In addition to helping community members find employment, counties are helping them build long-term economic stability. Fairfax County is working with two local nonprofits, the United Way of the National Capital Area and Britepaths, to help clients meet long-term goals such as building assets, managing debt, and improving credit ratings. Through the Financial Empowerment Center, which is hosted at one of the County’s facilities, volunteers from a host of community organizations, including local banks, work with clients for as long as three years on a step-by-step plan to achieve their financial goals. As the County points out in a description of the Center’s goals, an estimated 260,000 residents in the region are “unbanked,” meaning that they do not have access to mainstream banking services and may rely on expensive financial instruments like payday loans or check cashing services; among other services, the Center can help steer clients toward less-costly ways of managing their finances as they work toward economic health.
Another way counties help residents build wealth is through supporting entrepreneurship. York County’s Home-Based Business Assistance Program, which won VACo’s top Achievement Award last year, supports home-based business owners through networking events, “lunch and learn” educational opportunities, a modest grant program that can be used for supplies, property, or marketing; and a promotional campaign encouraging residents to patronize local businesses. Partnerships with the York County Chamber of Commerce and the Greater Williamsburg Business Incubator, among other organizations, are critical to the program’s success. York County had found that two-thirds of their business licenses were issued to home-based businesses, in keeping with a national trend, and the County pursued a forward-thinking approach toward assisting residents to make a living in a new way.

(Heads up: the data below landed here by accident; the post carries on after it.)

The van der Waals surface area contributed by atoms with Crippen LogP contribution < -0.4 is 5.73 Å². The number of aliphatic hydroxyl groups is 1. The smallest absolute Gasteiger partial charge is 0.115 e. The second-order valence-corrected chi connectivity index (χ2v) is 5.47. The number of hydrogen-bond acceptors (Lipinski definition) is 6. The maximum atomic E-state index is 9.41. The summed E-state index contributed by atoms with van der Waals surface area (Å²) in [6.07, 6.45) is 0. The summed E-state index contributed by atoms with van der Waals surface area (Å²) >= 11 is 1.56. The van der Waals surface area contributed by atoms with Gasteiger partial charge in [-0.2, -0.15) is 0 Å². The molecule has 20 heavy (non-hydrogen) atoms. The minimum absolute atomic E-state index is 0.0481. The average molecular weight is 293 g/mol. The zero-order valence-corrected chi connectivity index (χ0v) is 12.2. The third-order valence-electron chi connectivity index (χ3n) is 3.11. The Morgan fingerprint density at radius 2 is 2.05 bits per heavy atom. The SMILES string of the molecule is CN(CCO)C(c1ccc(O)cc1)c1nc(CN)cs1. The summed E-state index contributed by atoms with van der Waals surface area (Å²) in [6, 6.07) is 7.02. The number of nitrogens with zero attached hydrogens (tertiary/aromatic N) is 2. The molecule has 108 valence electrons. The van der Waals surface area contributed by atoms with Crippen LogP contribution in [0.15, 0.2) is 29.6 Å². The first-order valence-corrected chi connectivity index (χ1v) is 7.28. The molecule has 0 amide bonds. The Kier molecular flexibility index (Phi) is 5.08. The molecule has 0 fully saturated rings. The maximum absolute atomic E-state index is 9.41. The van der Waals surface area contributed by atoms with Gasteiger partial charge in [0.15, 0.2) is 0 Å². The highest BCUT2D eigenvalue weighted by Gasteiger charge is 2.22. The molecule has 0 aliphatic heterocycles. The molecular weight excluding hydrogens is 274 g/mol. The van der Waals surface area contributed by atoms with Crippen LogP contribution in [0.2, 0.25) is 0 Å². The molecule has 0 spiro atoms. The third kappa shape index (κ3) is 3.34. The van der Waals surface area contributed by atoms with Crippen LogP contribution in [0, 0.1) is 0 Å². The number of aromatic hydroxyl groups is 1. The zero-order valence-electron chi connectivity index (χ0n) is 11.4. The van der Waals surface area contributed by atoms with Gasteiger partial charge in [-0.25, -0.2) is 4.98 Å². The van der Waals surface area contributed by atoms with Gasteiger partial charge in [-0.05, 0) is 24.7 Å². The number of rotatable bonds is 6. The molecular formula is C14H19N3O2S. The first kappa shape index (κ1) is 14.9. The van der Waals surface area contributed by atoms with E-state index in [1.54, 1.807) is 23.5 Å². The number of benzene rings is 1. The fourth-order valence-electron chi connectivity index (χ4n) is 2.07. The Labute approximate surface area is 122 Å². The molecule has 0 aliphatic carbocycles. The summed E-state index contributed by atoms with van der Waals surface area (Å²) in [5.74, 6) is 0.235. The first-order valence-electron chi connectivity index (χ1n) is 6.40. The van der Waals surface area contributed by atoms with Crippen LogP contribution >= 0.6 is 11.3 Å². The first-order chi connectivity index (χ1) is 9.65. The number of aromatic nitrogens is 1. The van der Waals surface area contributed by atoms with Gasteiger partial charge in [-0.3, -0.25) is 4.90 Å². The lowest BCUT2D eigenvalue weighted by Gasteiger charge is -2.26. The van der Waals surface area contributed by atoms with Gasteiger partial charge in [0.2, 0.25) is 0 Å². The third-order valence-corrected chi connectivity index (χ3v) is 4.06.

Poverty is a complex issue and it is hard to disentangle causes from effects when examining poverty’s connection to health, but it is clear that financially stable people tend to lead longer, healthier lives. County efforts to bolster residents’ self-sufficiency can only improve the overall health of our communities, and I know that is a goal we all share. I hope these case studies are helpful in thinking about economic well-being in your communities.